Time for a close-up. This top-ranking eco-lodge on an island off the southernmost shores of Vietnam has that rarest of treasures – its own private astronomical observatory, centred upon a high-quality, 127mm Maksutov-Cassegrain telescope. Visiting astronomer Dr Parag Mahajani shows close-ups of the planets, the moon and more to up to 30 guests at a time. The sessions are available to all resort guests twice a week from 9pm to 10.30pm, with private sessions for a small fee if you want to get serious.
Amanpulo, the Philippines
Since it’s the biggest dark-skies guarantor of all, stargazers love to look out over the ocean. That makes any remote island ideal for searching out stars and constellations, but Amanpulo on Pamalican Island in the Sulu Sea has something else up its sleeve. A private island resort of white-sand beaches and coral reefs, Amanpulo has a huge Dobsonian telescope and a resident stargazing expert to navigate guests through the seasonal constellations.
Day of Silence, Bali
Stargazing is all about timing, but not just to catch planets at their brightest, or to spot transits of the International Space Station across the night sky. Power cuts are incredible events for star-spotting, and Bali has one each Saka new year (it falls on 28 March in 2017 and 17 March in 2018). Called Nyepi, or Day of Silence, this Hindu celebration has the island fall quiet, with public lights switched off for 24 hours, even at the airport. Nobody is allowed to make any noise or travel anywhere. Even major hotel chains like the InterContinental in Jimbaran asks guests not to leave the hotel or visit the beach. For the enlightened tourist, Nyepi can be an inconvenience, but at dusk it becomes an incredible dark-sky experience.
If a dark place like Yeongyang is something of a surprise in industrialised South Korea, you only need to head north for Asia’s darkest skies. However, they’re far from being the most accessible. Aside from the capital city, Pyongyang – itself no brighter than a small town south of the border – almost the entirety of the Democratic People’s Republic of Korea (DPRK) is completely dark at night, with little industrial activity or road infrastructure to cause light pollution. Although it’s possible to visit Pyongyang on an organised trip, strict controls on tourism keeps stargazing a state secret, though there are some resorts near the Mount Kumgang “tourist region”.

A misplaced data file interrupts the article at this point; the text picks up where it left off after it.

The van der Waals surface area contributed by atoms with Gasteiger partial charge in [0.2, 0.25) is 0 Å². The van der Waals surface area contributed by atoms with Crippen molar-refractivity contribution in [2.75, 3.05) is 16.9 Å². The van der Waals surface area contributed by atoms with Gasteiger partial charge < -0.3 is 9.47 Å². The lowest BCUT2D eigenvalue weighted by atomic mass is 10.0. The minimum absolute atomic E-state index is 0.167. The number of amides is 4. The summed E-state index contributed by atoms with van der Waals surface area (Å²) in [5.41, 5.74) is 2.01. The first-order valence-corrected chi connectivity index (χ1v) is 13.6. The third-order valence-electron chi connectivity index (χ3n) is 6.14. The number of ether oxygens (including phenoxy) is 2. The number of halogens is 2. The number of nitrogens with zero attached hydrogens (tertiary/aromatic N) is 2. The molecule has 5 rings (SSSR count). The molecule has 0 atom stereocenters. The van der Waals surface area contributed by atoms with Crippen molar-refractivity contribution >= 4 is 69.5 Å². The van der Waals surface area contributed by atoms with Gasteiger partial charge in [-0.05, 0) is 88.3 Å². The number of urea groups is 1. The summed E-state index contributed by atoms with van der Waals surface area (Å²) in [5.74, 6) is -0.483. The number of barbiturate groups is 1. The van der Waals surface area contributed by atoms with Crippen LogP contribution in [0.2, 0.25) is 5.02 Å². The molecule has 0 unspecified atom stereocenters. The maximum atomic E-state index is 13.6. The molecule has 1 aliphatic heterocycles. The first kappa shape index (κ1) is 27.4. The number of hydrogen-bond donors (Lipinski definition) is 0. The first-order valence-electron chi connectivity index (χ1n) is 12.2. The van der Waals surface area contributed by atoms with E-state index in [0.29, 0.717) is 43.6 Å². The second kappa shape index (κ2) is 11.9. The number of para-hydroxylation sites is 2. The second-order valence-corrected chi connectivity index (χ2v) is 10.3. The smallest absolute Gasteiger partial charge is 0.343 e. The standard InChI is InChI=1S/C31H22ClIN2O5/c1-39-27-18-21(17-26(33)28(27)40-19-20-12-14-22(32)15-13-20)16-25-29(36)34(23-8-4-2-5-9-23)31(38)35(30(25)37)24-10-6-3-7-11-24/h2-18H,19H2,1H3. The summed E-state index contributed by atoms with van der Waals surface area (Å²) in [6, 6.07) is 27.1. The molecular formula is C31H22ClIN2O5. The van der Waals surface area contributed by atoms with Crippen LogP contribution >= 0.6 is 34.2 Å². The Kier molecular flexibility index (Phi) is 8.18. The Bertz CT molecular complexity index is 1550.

Stargazing in Hong Kong - what to look out for
Hong Kong is in prime position this month for some planet-spotting and summer stargazing. If clear skies continue, there’s no better place than the naked-eye observation area at Astropark near the Chong Hing Water Sports Centre, though stargazers also love the Plover Cove Reservoir.
1 Mars & Saturn
Look southeast at nightfall and you’ll see the red planet almost as bright as it ever gets this month. Don’t confuse it with a nearby star, Antares, which is also red, though that giant star is just below Saturn. To see Saturn’s rings, you’ll need a small telescope.
Look west at dusk and you’ll see bright Jupiter setting in the constellation of Leo. If you’ve got a small pair of binoculars you can see its four largest moons, Io, Europa, Ganymede and Callisto.
3 The Summer Triangle
Rising this month at dusk are three bright stars, Vega, Deneb and Altair, which together make up the giant Summer Triangle. As well as signalling the arrival of summer, it also helps stargazers locate the Milky Way galaxy.
4 The Milky Way
If you have really dark, clear skies and can wait until the Summer Triangle is overhead – about midnight – you might see the Milky Way streaming downwards to the southern horizon, with Saturn and Mars to its right side.
5 The International Space Station
If you’ve never seen man’s orbiting spaceship, check Nasa’s Spot The Station website (spotthestation.nasa.gov) for exact timings of its Hong Kong flyovers. A surprisingly bright, constant light, the ISS always appears in the west and crosses to the east, taking about two or three minutes.